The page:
Tag Archives: Alan Hale

The Adventures of Robin Hood (1938, Michael Curtiz and William Keighley)

The Adventures of Robin Hood gets by on a lot of charm. Charm and costuming (good and bad). The film opens with title cards setting the scene. Sherwood Forest, evil King’s brother, righteous nobel, beautiful damsel, insidious villain, and Technicolor tights–Claude Rains looking like a Little Lord Fauntleroy grew up and broke bad.

Rains, with sidekicks Basil Rathbone, Melville Cooper, and Montagu Love, isn’t a terrible villain. When there’s first act banter between Rains and Flynn, it seems like Rains is going to be a great one. It’s like Rains is buying into the pomposity of the production. Maybe it’s when Keighley is still directing the film, maybe it’s Curtiz. They didn’t work together; the studio canned Keighley for weak action scenes.

And action scenes are Robin Hood’s weakness. Neither Curtiz or Keighley has much of a handle on them. There’s almost a discomfort around the castle sets, like neither director knows how he wants to shoot the exteriors. There are some decent moments on the outdoor castle and village set, but not many. Robin Hood’s best directorial moments are indoors. Even the problematic ones; one of the directors has some real issues with framing the grandiose castle interiors, like he’s going for something and it just doesn’t translate.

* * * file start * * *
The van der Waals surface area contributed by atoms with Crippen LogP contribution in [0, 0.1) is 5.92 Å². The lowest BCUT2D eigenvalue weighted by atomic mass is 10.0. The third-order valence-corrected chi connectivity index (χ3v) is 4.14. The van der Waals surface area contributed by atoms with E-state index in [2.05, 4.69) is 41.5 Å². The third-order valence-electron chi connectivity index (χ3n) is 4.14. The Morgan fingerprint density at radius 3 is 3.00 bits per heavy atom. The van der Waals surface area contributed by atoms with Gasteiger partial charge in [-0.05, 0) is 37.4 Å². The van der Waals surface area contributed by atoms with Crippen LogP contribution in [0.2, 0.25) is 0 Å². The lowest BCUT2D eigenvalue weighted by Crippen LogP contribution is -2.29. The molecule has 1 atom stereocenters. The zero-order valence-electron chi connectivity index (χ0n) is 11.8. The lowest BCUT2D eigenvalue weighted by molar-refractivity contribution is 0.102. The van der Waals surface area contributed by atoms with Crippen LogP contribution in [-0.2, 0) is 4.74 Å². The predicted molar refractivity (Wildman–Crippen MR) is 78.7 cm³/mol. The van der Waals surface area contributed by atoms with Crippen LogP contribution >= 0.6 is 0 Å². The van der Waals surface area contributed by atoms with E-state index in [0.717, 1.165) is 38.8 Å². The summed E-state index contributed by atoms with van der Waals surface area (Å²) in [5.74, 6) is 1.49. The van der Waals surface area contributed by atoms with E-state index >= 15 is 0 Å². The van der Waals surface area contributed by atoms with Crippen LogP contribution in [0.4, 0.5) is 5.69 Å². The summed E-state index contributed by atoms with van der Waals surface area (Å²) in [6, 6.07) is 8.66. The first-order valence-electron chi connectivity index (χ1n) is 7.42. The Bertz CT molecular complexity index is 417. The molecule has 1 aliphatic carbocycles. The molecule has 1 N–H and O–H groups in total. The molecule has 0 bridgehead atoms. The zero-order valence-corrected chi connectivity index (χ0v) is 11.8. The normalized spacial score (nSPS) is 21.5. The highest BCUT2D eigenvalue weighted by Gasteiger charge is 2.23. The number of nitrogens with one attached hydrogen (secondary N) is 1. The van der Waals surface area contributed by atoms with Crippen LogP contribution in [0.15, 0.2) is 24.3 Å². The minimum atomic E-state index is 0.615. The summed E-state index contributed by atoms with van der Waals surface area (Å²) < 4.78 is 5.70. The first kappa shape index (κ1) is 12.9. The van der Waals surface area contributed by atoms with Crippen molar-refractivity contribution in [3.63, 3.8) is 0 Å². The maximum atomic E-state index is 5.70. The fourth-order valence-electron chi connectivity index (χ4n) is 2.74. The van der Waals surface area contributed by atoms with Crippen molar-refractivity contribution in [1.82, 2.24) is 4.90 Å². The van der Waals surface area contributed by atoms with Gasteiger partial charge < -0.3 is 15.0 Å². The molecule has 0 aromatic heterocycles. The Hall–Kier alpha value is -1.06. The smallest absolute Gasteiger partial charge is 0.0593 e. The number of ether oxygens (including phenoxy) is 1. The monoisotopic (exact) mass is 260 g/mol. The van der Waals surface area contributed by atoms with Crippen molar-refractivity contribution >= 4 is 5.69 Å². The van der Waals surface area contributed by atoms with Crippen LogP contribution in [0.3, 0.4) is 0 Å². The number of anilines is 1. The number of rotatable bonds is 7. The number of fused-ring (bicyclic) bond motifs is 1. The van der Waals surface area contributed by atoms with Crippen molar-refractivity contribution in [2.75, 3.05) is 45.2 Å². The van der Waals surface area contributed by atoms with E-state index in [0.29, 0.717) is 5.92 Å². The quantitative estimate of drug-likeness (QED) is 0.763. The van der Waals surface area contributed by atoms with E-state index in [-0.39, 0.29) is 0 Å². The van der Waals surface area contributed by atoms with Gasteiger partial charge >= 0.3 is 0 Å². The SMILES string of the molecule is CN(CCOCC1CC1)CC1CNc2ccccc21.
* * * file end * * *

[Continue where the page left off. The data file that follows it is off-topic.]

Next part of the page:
Olivia de Havilland’s condemned Maid Marian, tinily waiting her sentence, is a somewhat effective moment, but it’s not a style the directors use in the rest of the film. Just for inside the castle for a bit in the second half of the film, specifically as the second act winds down. de Havilland’s gowns are always exquisite–quite the opposite of the men in tights–and the shots sort of showcase them, but her performance during her bigger character moments could’ve been shot a lot better.

There’s also Ralph Dawson’s editing.

But the problem is the script more than anything else. Norman Reilly Raine and Seton I. Miller string together some introductions to familiar Robin Hood supporting cast through the first act–while setting up Rains’s villainry–and that first act is pretty much the most Flynn gets to do in the film actingwise. He and de Havilland flirt wonderfully through the rest of the film, but it’s all easy stuff. And then in the second act, de Havilland gets a lot more to do, only to lose it all for the third act. Third act is a mostly even split between Flynn and Rains, along with the deus ex machina sauntering around, but it’s not a return to the first act.